Shedding Light in the Darkness

Monthly Archives: September 2018

What Could Go Wrong – Voting by Cell Phone

Smartphone-Vote-900x600At a time when election security is in question, for the first time in U.S. history, the state of West Virginia is going to allow the use of mobile phones in the November elections – because it’s more convenient for members of the U.S. military deployed outside of the country to vote. Read more of this post

We Lost Another San Francisco Rock Pioneer – Marty Balin

Balinla-1538176951-1di0imooef-snap-imageThe original leader of the Airplane and primary songwriter, Marty Balin first encountered Paul Kantner in the spring of 1965. Influenced by the folk-rock sound of groups like the Byrds, the duo set about assembling the group that became Jefferson Airplane. Read more of this post

Why Pesticides Could Be Even More Toxic – Adjuvants

how-roundup-worksWriting in Frontiers in Public Health, Dr Robin Mesnage from King’s College London, suggests new regulations are needed to protect people and the environment from toxic pesticide ingredients that are not currently subject to safety assessments. With Dr Michael Antoniou, they published the first comprehensive review of gaps in risk assessments for “adjuvants” –  ingredients added to pesticide formulations to enhance the function or application of the active ingredient. Read more of this post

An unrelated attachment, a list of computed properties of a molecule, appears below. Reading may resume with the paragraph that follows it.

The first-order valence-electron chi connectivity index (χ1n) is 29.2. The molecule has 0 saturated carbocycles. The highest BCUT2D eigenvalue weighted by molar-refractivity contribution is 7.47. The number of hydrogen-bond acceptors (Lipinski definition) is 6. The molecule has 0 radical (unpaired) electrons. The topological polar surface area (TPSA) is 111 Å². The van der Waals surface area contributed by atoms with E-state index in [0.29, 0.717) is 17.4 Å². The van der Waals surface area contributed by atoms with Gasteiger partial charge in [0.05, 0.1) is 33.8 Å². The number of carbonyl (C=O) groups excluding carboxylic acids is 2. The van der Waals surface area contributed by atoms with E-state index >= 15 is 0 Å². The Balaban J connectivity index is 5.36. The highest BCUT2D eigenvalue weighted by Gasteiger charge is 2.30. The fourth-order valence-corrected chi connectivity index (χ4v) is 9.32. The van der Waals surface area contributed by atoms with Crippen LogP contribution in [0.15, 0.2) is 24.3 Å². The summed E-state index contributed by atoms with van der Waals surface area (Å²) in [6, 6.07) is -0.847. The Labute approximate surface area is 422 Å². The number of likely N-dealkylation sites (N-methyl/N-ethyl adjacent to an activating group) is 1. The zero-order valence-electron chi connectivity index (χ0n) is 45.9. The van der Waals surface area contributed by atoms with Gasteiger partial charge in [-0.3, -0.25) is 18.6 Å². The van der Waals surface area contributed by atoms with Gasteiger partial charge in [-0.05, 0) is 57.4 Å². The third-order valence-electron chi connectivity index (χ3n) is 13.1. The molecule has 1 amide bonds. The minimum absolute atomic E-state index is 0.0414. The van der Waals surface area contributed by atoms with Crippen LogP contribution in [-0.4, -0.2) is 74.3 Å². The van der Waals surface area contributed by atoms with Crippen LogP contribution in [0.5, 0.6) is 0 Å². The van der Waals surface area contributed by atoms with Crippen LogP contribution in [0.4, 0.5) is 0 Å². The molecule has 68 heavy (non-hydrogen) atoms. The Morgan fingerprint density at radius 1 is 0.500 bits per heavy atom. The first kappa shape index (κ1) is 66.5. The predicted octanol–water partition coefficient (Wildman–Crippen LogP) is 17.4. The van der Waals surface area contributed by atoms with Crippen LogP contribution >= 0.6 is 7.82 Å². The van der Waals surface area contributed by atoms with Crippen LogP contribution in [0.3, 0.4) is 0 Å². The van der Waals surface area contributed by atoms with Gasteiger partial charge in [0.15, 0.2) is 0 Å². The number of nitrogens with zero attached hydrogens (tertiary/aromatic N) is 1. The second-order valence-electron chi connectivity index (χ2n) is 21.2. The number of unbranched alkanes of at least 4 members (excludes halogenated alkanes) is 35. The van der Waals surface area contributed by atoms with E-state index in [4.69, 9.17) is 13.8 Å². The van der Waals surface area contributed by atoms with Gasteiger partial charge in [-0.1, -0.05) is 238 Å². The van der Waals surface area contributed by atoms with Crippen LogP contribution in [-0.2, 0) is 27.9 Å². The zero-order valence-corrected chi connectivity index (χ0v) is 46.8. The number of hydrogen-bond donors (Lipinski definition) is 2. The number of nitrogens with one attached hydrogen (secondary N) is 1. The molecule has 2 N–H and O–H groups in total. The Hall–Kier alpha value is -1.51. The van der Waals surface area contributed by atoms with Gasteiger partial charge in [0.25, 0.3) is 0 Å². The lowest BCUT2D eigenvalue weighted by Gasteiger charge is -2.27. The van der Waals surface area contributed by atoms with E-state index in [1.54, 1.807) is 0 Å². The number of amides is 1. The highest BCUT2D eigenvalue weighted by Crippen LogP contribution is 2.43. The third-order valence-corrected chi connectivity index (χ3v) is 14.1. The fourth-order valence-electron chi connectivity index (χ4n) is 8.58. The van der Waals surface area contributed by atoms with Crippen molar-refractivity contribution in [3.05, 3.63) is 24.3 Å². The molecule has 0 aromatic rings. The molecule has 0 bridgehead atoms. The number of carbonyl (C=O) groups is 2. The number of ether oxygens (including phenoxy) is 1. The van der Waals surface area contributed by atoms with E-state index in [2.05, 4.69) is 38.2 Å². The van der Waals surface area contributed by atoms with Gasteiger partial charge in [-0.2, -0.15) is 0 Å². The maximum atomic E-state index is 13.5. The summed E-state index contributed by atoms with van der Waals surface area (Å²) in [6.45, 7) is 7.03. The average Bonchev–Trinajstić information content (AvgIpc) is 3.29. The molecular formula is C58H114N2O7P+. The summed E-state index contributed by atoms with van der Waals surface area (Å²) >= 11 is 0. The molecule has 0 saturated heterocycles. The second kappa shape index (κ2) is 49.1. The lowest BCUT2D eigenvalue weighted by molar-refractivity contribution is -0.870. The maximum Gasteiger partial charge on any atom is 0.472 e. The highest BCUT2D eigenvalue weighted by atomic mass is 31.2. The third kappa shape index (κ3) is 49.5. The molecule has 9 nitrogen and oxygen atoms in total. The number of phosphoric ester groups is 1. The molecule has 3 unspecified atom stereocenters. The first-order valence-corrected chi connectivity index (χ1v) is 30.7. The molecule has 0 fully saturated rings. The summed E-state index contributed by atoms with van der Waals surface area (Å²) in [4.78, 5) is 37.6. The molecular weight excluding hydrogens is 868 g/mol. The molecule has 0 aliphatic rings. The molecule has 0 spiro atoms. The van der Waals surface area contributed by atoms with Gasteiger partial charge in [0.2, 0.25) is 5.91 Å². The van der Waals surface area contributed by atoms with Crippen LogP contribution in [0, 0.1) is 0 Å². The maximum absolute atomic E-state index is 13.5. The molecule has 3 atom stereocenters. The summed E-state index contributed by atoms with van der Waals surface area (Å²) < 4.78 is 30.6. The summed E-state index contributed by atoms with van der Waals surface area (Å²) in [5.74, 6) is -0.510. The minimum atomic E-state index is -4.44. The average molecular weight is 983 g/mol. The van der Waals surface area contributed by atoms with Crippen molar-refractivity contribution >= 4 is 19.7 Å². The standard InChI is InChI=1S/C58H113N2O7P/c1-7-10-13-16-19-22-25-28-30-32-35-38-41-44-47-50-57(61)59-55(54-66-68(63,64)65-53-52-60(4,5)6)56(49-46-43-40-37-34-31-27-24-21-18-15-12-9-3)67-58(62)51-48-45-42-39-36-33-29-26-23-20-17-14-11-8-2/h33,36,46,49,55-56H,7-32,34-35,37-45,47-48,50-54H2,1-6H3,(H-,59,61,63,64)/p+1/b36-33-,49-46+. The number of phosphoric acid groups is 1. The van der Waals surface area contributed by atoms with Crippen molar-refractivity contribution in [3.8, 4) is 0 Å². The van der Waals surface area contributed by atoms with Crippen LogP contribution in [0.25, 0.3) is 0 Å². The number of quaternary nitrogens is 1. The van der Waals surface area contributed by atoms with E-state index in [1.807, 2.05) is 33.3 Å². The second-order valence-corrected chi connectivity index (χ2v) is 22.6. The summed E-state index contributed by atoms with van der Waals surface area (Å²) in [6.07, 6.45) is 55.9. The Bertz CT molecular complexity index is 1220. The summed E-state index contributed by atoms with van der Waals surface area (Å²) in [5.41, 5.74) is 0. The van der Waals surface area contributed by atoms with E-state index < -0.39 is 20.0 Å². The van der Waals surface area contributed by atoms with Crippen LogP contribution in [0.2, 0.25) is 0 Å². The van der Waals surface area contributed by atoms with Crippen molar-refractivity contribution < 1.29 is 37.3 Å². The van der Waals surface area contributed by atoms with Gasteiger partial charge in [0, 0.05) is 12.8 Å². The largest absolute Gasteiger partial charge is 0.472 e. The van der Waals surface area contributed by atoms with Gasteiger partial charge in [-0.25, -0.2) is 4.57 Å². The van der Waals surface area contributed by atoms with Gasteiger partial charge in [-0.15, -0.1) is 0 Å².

Another State Wises Up to The Smart Meter Con

smart no

Kentucky’s two largest electric utilities have been denied permission to install smart meters in homes across the state. The Public Service Commission found the utilities failed to show that the costs of smart meter implementation were worth it. The utilities had proposed installing about 1.3 million smart meters over a three-year period at a cost of nearly $350 million. Read more of this post

The 5G Revolt

5g demoA city-sanctioned bid by Verizon to improve wireless connectivity for internet and cellphone users in Santa Rosa, California, ran into opposition from some residents and generated concern among city officials after the first round of “small-cell” antennas went up on utility poles. Read more of this post